Mr Reasonable and iambiguous don't contend

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Re: Mr Reasonable and iambiguous don't contend

Postby phyllo » Wed Feb 10, 2021 5:49 pm

1] I argue that while philosophers may go in search of wisdom, this wisdom is always truncated by the gap between what philosophers think they know [about anything] and all that there is to be known in order to grasp the human condition in the context of existence itself. That bothers some. When it really begins to sink in that this quest is ultimately futile, some abandon philosophy altogether. Instead, they stick to the part where they concentrate fully on living their lives "for all practical purposes" from day to day.

2] I suggest in turn it appears reasonable that, in a world sans God, the human brain is but more matter wholly in sync [as a part of nature] with the laws of matter. And, thus, anything we think, feel, say or do is always only that which we were ever able to think, feel, say and do. And that includes philosophers. Some will inevitably find that disturbing. If they can't know for certain that they possess autonomy, they can't know for certain that their philosophical excursions are in fact of their own volition.

3] And then the part where, assuming some measure of autonomy, I suggest that "I" in the is/ought world is basically an existential contraption interacting with other existential contraptions in a world teeming with conflicting goods --- and in contexts in which wealth and power prevails in the political arena. The part where "I" becomes fractured and fragmented.



For the objectivists, the third point in particular.
In fact, you write as if it bothers and disturbs you, rather than some other philosophers. Sure, some will be disturbed but you often reply to posters who are not bothered and disturbed as though they ought to be.

Specifically:
1] I argue that while philosophers may go in search of wisdom, this wisdom is always truncated by the gap between what philosophers think they know [about anything] and all that there is to be known in order to grasp the human condition in the context of existence itself. That bothers some. When it really begins to sink in that this quest is ultimately futile, some abandon philosophy altogether. Instead, they stick to the part where they concentrate fully on living their lives "for all practical purposes" from day to day.
Some just accept the limitations of the human condition. They realize that they don't have complete and absolute knowledge and move on from there. They don't keep rehashing the same unanswered philosophical questions over and over. Why would they?
They move on to other interests, using whatever philosophical concepts that they find useful.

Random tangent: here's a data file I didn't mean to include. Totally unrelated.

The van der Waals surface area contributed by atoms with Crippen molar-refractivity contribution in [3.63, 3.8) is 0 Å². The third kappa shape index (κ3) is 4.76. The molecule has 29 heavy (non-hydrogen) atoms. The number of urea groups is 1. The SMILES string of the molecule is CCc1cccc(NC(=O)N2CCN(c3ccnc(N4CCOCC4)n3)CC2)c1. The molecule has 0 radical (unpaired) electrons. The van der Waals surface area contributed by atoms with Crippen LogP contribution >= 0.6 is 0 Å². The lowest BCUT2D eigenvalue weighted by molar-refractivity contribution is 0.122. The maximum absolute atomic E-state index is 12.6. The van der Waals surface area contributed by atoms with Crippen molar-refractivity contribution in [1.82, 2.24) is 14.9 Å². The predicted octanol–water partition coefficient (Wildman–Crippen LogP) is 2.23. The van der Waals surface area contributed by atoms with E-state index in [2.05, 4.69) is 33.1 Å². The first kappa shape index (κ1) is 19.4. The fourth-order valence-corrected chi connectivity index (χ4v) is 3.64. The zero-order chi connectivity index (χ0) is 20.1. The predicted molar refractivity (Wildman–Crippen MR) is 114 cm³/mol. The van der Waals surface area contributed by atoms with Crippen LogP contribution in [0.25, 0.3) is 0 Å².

That doesn't mean that they are actually bothered by what they discovered.
2] I suggest in turn it appears reasonable that, in a world sans God, the human brain is but more matter wholly in sync [as a part of nature] with the laws of matter. And, thus, anything we think, feel, say or do is always only that which we were ever able to think, feel, say and do. And that includes philosophers. Some will inevitably find that disturbing. If they can't know for certain that they possess autonomy, they can't know for certain that their philosophical excursions are in fact of their own volition.
This always sounds like you can substitute a potato for a person and get the same results. It removes a person completely as a participant and shifts everything on to some abstract "laws of matter" - outside of you. As if what you feel, say or do is not dependent on you being there feeling, saying and doing.

If you think like that, then I guess you would be disturbed.
3] And then the part where, assuming some measure of autonomy, I suggest that "I" in the is/ought world is basically an existential contraption interacting with other existential contraptions in a world teeming with conflicting goods --- and in contexts in which wealth and power prevails in the political arena. The part where "I" becomes fractured and fragmented.
"You" become fractured and fragmented because ... why? Existence ought to be different that what you find? You would have been a different person if you had been exposed to another set of circumstances?

Are objectivists bothered by this idea is it just you who is bothered?

For example, are Buddhists or Christians bothered? Buddhists don't have a permanent "I". Christians are tossed on the waves of God's will, but they have a free choice between good and evil.
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Re: Mr Reasonable and iambiguous don't contend